A recently released book that details the bitter rivalry between Apple (NASDAQ:AAPL) and Google (NASDAQ:GOOG) provides some fascinating insider views on how Android’s engineers reacted to the release of the original iPhone in 2007. According to an excerpt from Fred Vogelstein’s book recently published in The Atlantic, Google was planning on launching an Android-powered smartphone codenamed “Sooner” by the end of 2007.
However, in January of 2007, Steve Jobs unveiled the revolutionary iPhone at the Macworld convention in San Francisco. Android software engineer and former Apple employee Chris DeSalvo recalled his reaction to first seeing the iPhone in Dogfight: How Apple and Google Went to War and Started a Revolution. “As a consumer I was blown away. I wanted one immediately,” said DeSalvo. “But as a Google engineer, I thought ‘We’re going to have to start over.’”
Although Google had developed a mobile operating system with an Internet browser and multiple apps, its “Sooner” device was immediately made obsolete by the iPhone’s futuristic touchscreen-centered design. Google’s Sooner device emulated BlackBerry’s (NASDAQ:BBRY) clunky use of a traditional keyboard and featured a small display without a touchscreen user interface. “What we had suddenly looked just so nineties,” recalled DeSalvo via The Atlantic. “It’s just one of those things that are obvious when you see it.” Android executive Ethan Beard was also amazed by the iPhone’s revolutionary design. “We knew that Apple was going to announce a phone. Everyone knew that,” noted Beard via The Atlantic’s book excerpt. “We just didn’t think it would be that good.”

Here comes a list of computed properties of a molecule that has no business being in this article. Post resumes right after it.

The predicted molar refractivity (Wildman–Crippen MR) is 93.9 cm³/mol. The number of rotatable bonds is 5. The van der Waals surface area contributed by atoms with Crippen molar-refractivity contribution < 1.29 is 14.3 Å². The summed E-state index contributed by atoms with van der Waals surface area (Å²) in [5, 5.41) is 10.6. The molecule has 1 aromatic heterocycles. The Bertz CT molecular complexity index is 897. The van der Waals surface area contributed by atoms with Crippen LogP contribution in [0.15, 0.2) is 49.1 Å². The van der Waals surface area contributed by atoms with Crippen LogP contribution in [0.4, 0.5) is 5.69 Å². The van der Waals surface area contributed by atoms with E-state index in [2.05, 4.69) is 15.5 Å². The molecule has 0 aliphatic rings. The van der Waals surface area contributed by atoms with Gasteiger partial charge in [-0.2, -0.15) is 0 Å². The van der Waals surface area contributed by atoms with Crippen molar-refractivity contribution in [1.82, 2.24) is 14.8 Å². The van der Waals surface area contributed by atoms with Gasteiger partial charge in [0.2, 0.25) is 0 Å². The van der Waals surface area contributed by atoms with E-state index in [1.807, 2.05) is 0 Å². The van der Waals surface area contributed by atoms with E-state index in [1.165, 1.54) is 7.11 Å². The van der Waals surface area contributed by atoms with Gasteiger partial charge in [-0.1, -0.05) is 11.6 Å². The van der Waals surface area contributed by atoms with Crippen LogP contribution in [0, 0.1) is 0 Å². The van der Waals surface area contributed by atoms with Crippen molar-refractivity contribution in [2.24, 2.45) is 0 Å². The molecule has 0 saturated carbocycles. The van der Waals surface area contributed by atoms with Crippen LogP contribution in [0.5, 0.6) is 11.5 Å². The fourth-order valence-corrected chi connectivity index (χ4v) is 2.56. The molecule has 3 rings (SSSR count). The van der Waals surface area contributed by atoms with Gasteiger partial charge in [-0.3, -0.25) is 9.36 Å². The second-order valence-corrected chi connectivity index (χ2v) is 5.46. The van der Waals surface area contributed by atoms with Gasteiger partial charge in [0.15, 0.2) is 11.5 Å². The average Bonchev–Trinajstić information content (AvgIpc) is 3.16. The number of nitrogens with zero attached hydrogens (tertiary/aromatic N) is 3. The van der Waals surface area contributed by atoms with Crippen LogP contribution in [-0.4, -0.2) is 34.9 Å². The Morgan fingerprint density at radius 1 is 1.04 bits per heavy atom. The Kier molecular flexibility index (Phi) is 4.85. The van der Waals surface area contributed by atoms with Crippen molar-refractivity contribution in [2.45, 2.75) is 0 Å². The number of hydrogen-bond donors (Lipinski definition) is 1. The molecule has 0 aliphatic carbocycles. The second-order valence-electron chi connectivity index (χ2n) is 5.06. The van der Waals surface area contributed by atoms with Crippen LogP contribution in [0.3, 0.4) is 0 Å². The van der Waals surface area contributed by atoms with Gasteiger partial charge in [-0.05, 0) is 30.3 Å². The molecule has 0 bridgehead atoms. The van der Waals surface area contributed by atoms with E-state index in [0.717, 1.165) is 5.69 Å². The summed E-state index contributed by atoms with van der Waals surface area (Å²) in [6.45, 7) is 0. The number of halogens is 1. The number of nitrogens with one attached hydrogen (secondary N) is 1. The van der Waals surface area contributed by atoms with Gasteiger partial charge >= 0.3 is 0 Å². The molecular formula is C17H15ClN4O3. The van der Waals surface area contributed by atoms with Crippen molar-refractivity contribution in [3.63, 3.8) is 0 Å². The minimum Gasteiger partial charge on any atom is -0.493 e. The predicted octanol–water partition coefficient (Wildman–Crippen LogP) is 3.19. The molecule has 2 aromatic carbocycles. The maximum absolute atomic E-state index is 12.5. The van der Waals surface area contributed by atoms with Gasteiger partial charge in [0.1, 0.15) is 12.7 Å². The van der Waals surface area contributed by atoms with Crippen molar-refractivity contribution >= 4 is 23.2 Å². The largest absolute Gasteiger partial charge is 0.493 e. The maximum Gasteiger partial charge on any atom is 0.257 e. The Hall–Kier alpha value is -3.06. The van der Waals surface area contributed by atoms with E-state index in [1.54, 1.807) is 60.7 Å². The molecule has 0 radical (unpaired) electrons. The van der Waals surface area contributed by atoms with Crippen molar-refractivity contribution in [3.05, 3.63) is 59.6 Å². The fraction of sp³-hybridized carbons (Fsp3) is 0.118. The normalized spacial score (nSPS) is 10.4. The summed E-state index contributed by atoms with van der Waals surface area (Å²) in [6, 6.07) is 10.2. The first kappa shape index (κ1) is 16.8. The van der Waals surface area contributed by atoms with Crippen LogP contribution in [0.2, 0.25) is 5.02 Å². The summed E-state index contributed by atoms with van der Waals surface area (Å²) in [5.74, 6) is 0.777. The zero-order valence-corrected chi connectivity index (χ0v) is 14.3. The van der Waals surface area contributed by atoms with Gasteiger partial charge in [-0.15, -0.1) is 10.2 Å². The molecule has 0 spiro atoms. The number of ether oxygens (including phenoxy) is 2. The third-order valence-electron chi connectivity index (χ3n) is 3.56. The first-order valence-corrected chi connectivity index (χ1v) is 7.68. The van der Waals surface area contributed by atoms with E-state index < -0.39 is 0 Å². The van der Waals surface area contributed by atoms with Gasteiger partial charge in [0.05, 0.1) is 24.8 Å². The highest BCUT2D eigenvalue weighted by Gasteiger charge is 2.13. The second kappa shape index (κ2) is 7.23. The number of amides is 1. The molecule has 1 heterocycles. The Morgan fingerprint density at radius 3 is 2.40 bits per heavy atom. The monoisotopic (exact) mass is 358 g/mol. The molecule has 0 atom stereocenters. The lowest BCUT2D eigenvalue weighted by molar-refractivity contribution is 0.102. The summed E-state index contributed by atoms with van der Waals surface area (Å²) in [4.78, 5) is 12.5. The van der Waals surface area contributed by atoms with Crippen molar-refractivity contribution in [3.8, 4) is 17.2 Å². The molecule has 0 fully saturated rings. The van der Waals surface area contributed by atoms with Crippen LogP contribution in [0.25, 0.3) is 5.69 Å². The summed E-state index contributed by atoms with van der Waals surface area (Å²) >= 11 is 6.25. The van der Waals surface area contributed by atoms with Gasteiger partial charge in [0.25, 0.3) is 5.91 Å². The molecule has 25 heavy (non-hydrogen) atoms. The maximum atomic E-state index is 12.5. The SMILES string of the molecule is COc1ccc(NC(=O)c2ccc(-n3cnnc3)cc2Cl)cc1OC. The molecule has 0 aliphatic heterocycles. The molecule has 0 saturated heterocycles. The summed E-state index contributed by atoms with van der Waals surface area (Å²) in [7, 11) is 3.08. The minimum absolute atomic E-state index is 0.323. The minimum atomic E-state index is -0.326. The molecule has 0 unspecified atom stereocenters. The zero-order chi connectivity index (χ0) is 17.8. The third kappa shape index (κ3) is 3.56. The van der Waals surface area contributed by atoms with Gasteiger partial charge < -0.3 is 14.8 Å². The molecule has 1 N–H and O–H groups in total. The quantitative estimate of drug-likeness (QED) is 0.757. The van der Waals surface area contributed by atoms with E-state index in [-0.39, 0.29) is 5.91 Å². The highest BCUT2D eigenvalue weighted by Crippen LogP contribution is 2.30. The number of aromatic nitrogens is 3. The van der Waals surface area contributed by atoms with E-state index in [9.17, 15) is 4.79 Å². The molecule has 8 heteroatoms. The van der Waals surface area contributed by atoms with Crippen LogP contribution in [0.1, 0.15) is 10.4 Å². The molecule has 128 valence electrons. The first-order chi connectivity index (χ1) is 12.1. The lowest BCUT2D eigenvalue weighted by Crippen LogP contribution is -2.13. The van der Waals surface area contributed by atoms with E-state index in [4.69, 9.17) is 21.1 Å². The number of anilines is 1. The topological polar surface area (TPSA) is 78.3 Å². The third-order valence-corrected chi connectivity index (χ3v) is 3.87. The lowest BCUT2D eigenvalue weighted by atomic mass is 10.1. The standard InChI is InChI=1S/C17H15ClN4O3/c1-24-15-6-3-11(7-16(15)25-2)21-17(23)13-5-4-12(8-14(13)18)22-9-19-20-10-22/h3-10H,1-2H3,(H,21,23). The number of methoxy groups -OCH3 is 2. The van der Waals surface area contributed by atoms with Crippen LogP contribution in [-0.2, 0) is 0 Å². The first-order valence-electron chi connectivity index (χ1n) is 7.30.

However, as noted in Vogelstein’s book, even after the launch of the iPhone it was not immediately apparent that Apple would emerge as the dominant smartphone vendor. Many Android engineers, including team leader Andy Rubin, thought that smartphone users wouldn’t easily adapt to using the iPhone’s virtual keyboard. Despite the iPhone’s instant popularity, Google still decided to ship its first Android device with a slide-out keyboard.
“I never got the feeling that we should scrap what we were doing — that the iPhone meant game over,” recalled former Android project manager Erick Tseng via The Atlantic. “But a bar had been set, and whatever we decided to launch, we wanted to make sure that it cleared the bar.” However, it soon became apparent that the iPhone’s touchscreen design was the new standard-bearer in the smartphone market and Google soon released its own touchscreen smartphone that had been developed under the codename of “Dream.”
According to data from market research firm Gartner, Google’s Android secured an 81.9 percent share of the worldwide market in the third quarter. However, despite Android’s widespread use, Apple has consistently been able to take the lion’s share of the mobile phone market profits. Canaccord Genuity analyst T. Michael Walkley recently told Apple Insider that the iPhone maker secured 56 percent of the global mobile market’s profits in the third quarter of this year.
Follow Nathanael on Twitter (@ArnoldEtan_WSCS)